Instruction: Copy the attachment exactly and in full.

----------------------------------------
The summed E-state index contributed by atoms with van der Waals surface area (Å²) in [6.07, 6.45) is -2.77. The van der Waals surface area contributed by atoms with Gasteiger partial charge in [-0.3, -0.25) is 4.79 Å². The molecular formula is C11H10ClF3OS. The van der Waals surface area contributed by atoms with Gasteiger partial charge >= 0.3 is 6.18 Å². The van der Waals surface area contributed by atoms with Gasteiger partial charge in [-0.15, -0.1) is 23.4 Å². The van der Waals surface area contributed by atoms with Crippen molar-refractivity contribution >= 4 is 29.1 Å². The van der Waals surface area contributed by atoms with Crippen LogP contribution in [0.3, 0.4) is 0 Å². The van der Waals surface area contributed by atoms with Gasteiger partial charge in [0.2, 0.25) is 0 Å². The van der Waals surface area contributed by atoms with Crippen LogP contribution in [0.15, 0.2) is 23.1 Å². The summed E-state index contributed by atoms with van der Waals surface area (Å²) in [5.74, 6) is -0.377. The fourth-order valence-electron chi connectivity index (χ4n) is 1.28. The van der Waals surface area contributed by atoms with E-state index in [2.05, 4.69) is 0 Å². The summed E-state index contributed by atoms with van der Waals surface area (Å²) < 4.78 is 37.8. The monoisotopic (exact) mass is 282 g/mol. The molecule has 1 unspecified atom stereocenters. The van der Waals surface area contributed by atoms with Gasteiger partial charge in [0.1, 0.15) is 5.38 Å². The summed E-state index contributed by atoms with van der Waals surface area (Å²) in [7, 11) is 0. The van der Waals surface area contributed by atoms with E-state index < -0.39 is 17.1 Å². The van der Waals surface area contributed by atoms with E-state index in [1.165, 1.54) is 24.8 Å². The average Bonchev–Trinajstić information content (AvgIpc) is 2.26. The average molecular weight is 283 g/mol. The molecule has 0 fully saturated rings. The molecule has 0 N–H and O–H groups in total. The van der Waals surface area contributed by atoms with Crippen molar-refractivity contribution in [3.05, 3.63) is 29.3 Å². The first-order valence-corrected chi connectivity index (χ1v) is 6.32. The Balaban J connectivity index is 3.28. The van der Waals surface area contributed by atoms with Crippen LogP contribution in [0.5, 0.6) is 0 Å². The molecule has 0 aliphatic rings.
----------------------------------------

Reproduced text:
The summed E-state index contributed by atoms with van der Waals surface area (Å²) in [6.07, 6.45) is -2.77. The van der Waals surface area contributed by atoms with Gasteiger partial charge in [-0.3, -0.25) is 4.79 Å². The molecular formula is C11H10ClF3OS. The van der Waals surface area contributed by atoms with Gasteiger partial charge >= 0.3 is 6.18 Å². The van der Waals surface area contributed by atoms with Gasteiger partial charge in [-0.15, -0.1) is 23.4 Å². The van der Waals surface area contributed by atoms with Crippen molar-refractivity contribution >= 4 is 29.1 Å². The van der Waals surface area contributed by atoms with Crippen LogP contribution in [0.3, 0.4) is 0 Å². The van der Waals surface area contributed by atoms with Gasteiger partial charge in [0.2, 0.25) is 0 Å². The van der Waals surface area contributed by atoms with Crippen LogP contribution in [0.15, 0.2) is 23.1 Å². The summed E-state index contributed by atoms with van der Waals surface area (Å²) in [5.74, 6) is -0.377. The fourth-order valence-electron chi connectivity index (χ4n) is 1.28. The van der Waals surface area contributed by atoms with E-state index in [2.05, 4.69) is 0 Å². The summed E-state index contributed by atoms with van der Waals surface area (Å²) < 4.78 is 37.8. The monoisotopic (exact) mass is 282 g/mol. The molecule has 1 unspecified atom stereocenters. The van der Waals surface area contributed by atoms with Gasteiger partial charge in [0.1, 0.15) is 5.38 Å². The summed E-state index contributed by atoms with van der Waals surface area (Å²) in [7, 11) is 0. The van der Waals surface area contributed by atoms with E-state index < -0.39 is 17.1 Å². The van der Waals surface area contributed by atoms with E-state index in [1.165, 1.54) is 24.8 Å². The average Bonchev–Trinajstić information content (AvgIpc) is 2.26. The average molecular weight is 283 g/mol. The molecule has 0 fully saturated rings. The molecule has 0 N–H and O–H groups in total. The van der Waals surface area contributed by atoms with Crippen molar-refractivity contribution in [3.05, 3.63) is 29.3 Å². The first-order valence-corrected chi connectivity index (χ1v) is 6.32. The Balaban J connectivity index is 3.28. The van der Waals surface area contributed by atoms with Crippen LogP contribution in [0.5, 0.6) is 0 Å². The molecule has 0 aliphatic rings.